UAH campus with UAH letters painted on grass.
Michael Mercier | UAH

Coming in the spring semester, The University of Alabama in Huntsville (UAH) will offer Engineering Technology, a new concentration that is part of the Bachelor of Science in Professional Studies.

“The expansion of the high-tech economy in North Alabama has prompted an increase in demand for a technically prepared workforce,” says Karen Clanton, dean of the College of Professional Studies.

Whether it is in the automotive, construction, advanced manufacturing, aerospace or defense industry, Dr. Clanton says local jobs require employees with a strong understanding of and practical competencies in the field of technology.

“UAH recognizes a need for skilled professionals that can support our engineering workforce,” Dr. Clanton says. “The differences between engineering and engineering technology are not always obvious.”

While the topics of the core courses in both of the programs seem similar, engineering technology emphasizes the application of engineering techniques, while engineering focuses on theory and the development of concepts. Graduates of engineering technology and engineering programs complement each other in skills and interests.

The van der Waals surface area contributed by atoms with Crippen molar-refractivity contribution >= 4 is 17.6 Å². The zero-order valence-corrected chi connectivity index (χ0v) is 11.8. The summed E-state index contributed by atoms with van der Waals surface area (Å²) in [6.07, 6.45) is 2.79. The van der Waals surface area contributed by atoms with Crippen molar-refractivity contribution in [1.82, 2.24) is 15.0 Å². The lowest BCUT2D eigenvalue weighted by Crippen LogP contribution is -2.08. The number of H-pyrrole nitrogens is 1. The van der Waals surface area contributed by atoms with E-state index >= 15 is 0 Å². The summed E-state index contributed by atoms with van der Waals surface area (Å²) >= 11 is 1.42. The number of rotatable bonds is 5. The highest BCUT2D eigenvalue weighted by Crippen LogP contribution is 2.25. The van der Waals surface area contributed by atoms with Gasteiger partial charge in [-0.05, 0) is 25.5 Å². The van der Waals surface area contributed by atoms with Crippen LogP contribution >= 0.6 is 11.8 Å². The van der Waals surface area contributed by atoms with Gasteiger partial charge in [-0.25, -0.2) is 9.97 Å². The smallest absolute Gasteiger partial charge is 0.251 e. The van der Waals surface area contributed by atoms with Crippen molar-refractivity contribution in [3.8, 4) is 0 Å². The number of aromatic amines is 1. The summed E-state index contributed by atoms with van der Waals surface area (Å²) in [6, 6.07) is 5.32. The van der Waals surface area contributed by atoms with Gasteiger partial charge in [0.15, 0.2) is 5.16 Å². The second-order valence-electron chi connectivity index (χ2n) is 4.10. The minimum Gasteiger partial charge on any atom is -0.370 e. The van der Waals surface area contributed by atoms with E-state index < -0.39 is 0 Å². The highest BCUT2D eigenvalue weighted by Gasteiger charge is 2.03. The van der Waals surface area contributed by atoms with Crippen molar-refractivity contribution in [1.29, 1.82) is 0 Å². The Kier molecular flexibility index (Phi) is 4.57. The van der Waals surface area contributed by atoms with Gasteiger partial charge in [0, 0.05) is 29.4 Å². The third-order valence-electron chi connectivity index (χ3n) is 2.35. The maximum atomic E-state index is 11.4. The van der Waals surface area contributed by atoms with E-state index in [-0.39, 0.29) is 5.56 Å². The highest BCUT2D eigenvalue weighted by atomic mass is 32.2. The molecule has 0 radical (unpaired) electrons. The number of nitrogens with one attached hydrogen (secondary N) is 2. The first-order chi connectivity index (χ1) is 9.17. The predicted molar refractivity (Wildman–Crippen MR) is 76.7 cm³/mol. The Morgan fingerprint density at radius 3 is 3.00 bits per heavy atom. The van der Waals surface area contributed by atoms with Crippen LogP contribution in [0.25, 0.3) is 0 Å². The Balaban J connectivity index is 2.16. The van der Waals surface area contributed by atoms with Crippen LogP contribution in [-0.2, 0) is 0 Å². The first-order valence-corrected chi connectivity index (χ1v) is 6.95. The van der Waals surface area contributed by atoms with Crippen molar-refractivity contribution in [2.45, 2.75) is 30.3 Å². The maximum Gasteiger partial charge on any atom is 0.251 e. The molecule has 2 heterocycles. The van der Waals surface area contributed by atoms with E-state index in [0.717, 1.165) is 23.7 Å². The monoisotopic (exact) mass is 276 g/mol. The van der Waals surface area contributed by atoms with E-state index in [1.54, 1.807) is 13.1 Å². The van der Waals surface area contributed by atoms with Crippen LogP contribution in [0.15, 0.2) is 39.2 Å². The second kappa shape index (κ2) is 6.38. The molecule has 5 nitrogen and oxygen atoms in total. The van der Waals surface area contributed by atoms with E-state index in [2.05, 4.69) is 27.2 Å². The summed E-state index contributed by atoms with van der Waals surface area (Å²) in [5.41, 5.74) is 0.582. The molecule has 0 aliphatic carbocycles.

“Nationally, approximately 60 percent of freshmen engineering students eventually drop out or change majors,” says Dr. Clanton. “Over 40 percent don’t even make it through year one.”

The Engineering Technology concentration provides a new path for individuals who may have started an engineering-related associate or bachelor program, but for various reasons did not complete it.

The degree is designed to provide participants with flexibility and individualized support. Courses are available online and in blended formats. Students can apply transferred credits for up to 75 percent of the degree, including ACE recommended credit for military training, and up to 32 hours of technical credits. There is also the option to receive course equivalencies for previously completed coursework in engineering.

Technologists work with technicians, engineers and scientists to form technological teams that produce an ever-increasing rate of technological advancement. Job responsibilities for a professional engineering technologist require technical and practical knowledge. Technologists can apply their abilities in using technical equipment, selling technical products, serving as manufacturers' technical representatives or supervising varied construction projects and manufacturing processes.

For more details, join the information session on Thursday, Dec. 12, at 5:30 p.m. in Wilson Hall Room 152. Individuals may also set up a personalized appointment by contacting, 256.824.6673, or visiting



Kellee Crawford

Karen Clanton